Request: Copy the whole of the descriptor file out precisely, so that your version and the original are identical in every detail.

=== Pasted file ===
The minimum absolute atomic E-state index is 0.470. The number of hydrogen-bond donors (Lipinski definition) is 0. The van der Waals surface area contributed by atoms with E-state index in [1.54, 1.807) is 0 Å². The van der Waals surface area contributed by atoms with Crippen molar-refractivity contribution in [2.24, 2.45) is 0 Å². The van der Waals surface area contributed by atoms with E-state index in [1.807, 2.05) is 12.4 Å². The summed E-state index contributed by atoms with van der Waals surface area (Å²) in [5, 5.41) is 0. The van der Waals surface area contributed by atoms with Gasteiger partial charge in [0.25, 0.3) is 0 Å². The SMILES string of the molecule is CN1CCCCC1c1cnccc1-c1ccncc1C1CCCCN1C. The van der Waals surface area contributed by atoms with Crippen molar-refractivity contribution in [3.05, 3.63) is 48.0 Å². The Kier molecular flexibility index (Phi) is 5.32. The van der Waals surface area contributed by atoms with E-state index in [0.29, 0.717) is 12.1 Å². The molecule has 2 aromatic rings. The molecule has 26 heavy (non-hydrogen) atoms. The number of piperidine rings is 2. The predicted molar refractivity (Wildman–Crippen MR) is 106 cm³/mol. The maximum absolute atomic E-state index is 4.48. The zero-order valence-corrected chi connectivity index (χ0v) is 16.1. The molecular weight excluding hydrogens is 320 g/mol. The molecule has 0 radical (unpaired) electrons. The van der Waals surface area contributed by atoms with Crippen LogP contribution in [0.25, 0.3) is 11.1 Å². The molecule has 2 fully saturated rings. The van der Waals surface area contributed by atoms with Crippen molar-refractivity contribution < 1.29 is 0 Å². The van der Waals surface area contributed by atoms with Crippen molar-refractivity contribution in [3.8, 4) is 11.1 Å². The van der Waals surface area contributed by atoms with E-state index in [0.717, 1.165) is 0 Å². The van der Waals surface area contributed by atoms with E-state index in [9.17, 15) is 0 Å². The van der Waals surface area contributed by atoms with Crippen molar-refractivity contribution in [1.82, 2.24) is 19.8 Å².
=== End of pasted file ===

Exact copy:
The minimum absolute atomic E-state index is 0.470. The number of hydrogen-bond donors (Lipinski definition) is 0. The van der Waals surface area contributed by atoms with E-state index in [1.54, 1.807) is 0 Å². The van der Waals surface area contributed by atoms with Crippen molar-refractivity contribution in [2.24, 2.45) is 0 Å². The van der Waals surface area contributed by atoms with E-state index in [1.807, 2.05) is 12.4 Å². The summed E-state index contributed by atoms with van der Waals surface area (Å²) in [5, 5.41) is 0. The van der Waals surface area contributed by atoms with Gasteiger partial charge in [0.25, 0.3) is 0 Å². The SMILES string of the molecule is CN1CCCCC1c1cnccc1-c1ccncc1C1CCCCN1C. The van der Waals surface area contributed by atoms with Crippen molar-refractivity contribution in [3.05, 3.63) is 48.0 Å². The Kier molecular flexibility index (Phi) is 5.32. The van der Waals surface area contributed by atoms with E-state index in [0.29, 0.717) is 12.1 Å². The molecule has 2 aromatic rings. The molecule has 26 heavy (non-hydrogen) atoms. The number of piperidine rings is 2. The predicted molar refractivity (Wildman–Crippen MR) is 106 cm³/mol. The maximum absolute atomic E-state index is 4.48. The zero-order valence-corrected chi connectivity index (χ0v) is 16.1. The molecular weight excluding hydrogens is 320 g/mol. The molecule has 0 radical (unpaired) electrons. The van der Waals surface area contributed by atoms with Crippen LogP contribution in [0.25, 0.3) is 11.1 Å². The molecule has 2 fully saturated rings. The van der Waals surface area contributed by atoms with Crippen molar-refractivity contribution < 1.29 is 0 Å². The van der Waals surface area contributed by atoms with Crippen molar-refractivity contribution in [3.8, 4) is 11.1 Å². The van der Waals surface area contributed by atoms with E-state index in [0.717, 1.165) is 0 Å². The van der Waals surface area contributed by atoms with E-state index in [9.17, 15) is 0 Å². The van der Waals surface area contributed by atoms with Crippen molar-refractivity contribution in [1.82, 2.24) is 19.8 Å².